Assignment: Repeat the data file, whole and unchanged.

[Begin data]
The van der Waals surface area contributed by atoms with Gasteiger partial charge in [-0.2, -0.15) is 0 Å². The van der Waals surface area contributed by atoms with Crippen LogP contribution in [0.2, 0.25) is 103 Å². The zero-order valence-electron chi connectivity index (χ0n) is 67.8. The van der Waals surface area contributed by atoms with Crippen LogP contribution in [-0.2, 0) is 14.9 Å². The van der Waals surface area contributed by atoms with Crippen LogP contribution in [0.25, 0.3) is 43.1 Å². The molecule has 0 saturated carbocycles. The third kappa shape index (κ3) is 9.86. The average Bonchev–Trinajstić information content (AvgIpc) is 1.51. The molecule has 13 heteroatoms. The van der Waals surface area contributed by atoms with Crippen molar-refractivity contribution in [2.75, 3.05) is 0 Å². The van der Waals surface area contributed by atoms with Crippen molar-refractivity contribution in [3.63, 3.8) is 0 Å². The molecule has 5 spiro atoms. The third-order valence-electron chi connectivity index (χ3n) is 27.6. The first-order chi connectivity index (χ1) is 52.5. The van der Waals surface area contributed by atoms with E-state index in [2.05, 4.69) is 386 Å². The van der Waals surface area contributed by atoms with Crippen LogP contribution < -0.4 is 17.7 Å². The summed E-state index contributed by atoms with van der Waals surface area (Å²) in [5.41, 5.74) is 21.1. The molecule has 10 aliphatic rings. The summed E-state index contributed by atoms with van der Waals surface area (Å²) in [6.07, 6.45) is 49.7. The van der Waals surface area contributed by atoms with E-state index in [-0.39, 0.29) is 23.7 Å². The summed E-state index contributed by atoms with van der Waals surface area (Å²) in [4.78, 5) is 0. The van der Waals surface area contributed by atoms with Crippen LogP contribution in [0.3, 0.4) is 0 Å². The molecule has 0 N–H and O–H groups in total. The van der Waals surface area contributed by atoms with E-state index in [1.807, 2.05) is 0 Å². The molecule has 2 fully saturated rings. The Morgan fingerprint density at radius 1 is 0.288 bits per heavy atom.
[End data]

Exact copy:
The van der Waals surface area contributed by atoms with Gasteiger partial charge in [-0.2, -0.15) is 0 Å². The van der Waals surface area contributed by atoms with Crippen LogP contribution in [0.2, 0.25) is 103 Å². The zero-order valence-electron chi connectivity index (χ0n) is 67.8. The van der Waals surface area contributed by atoms with Crippen LogP contribution in [-0.2, 0) is 14.9 Å². The van der Waals surface area contributed by atoms with Crippen LogP contribution in [0.25, 0.3) is 43.1 Å². The molecule has 0 saturated carbocycles. The third kappa shape index (κ3) is 9.86. The average Bonchev–Trinajstić information content (AvgIpc) is 1.51. The molecule has 13 heteroatoms. The van der Waals surface area contributed by atoms with Crippen molar-refractivity contribution in [2.75, 3.05) is 0 Å². The van der Waals surface area contributed by atoms with Crippen molar-refractivity contribution in [3.63, 3.8) is 0 Å². The molecule has 5 spiro atoms. The third-order valence-electron chi connectivity index (χ3n) is 27.6. The first-order chi connectivity index (χ1) is 52.5. The van der Waals surface area contributed by atoms with E-state index in [2.05, 4.69) is 386 Å². The van der Waals surface area contributed by atoms with Crippen LogP contribution < -0.4 is 17.7 Å². The summed E-state index contributed by atoms with van der Waals surface area (Å²) in [5.41, 5.74) is 21.1. The molecule has 10 aliphatic rings. The summed E-state index contributed by atoms with van der Waals surface area (Å²) in [6.07, 6.45) is 49.7. The van der Waals surface area contributed by atoms with E-state index in [-0.39, 0.29) is 23.7 Å². The summed E-state index contributed by atoms with van der Waals surface area (Å²) in [4.78, 5) is 0. The van der Waals surface area contributed by atoms with Crippen LogP contribution in [0.3, 0.4) is 0 Å². The molecule has 0 N–H and O–H groups in total. The van der Waals surface area contributed by atoms with E-state index in [1.807, 2.05) is 0 Å². The molecule has 2 fully saturated rings. The Morgan fingerprint density at radius 1 is 0.288 bits per heavy atom.